It is inevitable, due to the dynamism of a school environment that situations and discipline issues arise, as well as school uniform considerations, that necessitates us as individuals and as a school to review and reflect on our practices. It can be a very difficult and uncomfortable process; however, it is essential as it develops dynamic and engaged conversations to create an important learning opportunity for us as individuals and as a school to develop further and to make changes in the best interest of the whole school community. With this in mind, over the next couple of weeks, we will be reviewing certain disciplinary structures and processes, as well as uniform considerations, ensuring its alignment with the values and ethos of the school. Once again this will be a collaborative effort with input from all stakeholders. In addition, we will also be reviewing and reflecting on our offering both academically and co-curricular in an attempt to answer the question of how we are going to further prepare our students for meaningful, satisfying and sustainable lives in a world where technology is fundamentally transforming learning, work, play, and wellbeing. Throughout the year, in incremental stages, there will be opportunities focused on creating a dynamic, innovative and responsive educational environment, aligned with our values, that explores alternative approaches of teaching and assessment to ensure that our students are further successful in the 21st century (we are already 20 years into it!). Not to look towards the future but to live the future today.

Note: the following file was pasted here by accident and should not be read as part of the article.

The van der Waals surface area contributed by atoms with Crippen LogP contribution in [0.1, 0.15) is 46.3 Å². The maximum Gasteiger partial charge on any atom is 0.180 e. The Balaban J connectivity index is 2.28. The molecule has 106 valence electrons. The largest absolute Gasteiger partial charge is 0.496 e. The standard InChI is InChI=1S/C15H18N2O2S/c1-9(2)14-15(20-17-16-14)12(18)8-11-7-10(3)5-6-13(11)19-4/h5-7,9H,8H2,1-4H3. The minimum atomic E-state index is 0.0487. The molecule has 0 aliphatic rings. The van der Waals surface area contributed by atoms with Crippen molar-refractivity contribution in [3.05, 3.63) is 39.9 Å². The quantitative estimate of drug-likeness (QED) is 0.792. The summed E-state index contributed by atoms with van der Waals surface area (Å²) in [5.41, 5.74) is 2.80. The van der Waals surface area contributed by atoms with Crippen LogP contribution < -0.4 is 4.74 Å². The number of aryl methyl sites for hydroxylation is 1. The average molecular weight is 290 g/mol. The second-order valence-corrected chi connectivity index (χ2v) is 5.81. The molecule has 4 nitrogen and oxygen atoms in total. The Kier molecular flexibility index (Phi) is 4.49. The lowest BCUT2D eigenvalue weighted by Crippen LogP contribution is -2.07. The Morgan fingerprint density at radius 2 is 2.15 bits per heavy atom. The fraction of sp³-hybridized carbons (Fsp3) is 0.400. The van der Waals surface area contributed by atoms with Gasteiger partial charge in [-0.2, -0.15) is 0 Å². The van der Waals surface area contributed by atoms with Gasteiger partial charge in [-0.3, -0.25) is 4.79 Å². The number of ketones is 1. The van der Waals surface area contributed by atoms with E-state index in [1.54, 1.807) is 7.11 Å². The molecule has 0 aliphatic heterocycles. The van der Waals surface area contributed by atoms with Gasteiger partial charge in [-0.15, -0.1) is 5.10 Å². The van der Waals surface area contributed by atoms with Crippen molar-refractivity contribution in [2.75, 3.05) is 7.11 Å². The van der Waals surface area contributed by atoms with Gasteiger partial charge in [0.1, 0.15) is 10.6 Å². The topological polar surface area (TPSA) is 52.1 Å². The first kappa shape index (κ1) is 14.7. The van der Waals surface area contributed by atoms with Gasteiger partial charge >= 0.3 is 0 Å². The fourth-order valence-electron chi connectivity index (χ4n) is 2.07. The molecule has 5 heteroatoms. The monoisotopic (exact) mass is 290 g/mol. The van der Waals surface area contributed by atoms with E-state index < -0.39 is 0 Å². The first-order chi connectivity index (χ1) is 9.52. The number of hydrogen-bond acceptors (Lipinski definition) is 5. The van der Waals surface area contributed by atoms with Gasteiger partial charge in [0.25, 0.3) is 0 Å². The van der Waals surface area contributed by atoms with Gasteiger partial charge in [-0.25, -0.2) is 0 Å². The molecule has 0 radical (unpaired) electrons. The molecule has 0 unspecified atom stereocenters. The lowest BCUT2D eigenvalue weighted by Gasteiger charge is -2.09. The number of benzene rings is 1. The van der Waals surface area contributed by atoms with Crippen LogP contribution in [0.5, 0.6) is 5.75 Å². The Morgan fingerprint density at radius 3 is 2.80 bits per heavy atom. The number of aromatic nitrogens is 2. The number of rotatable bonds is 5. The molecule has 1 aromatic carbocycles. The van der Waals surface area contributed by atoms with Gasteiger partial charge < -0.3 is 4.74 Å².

Review of the first month
What an incredible last few weeks! Our U19 Waterfront Chukka Festival certainly lived up to its promise of being one of the best yet, celebrating 9 years of water polo excellence aligned with our festival format philosophy of providing young sportsmen and women an opportunity for learning and growth to achieve their best as a team and individually. Our various sporting codes have also had a busy time with playing fixtures in the region and going on tours enhancing their educational experience. The drama department is in full rehearsal mode for their various upcoming performances: the Grade 10 production called Africanacity : A Celebration of African Poetry in the Drama Studio on 26 February, as well as the Grade 12 production Masquerade (PoMo) on 16 and 17 March. The music department is also in full rehearsal mode working on a repertoire at the choir camp held over the weekend at Herolds Bay. The choir members certainly impressed with their excellent manners and helpfulness. Thank you to all the Oakhill staff, pupils, parents and the broader community for their presence and support throughout the start of this term at the various sporting, cultural and fundraising events. We look forward to seeing you at the Oakhill U15 Chukka Festival taking place this week from 27 February to 1 March.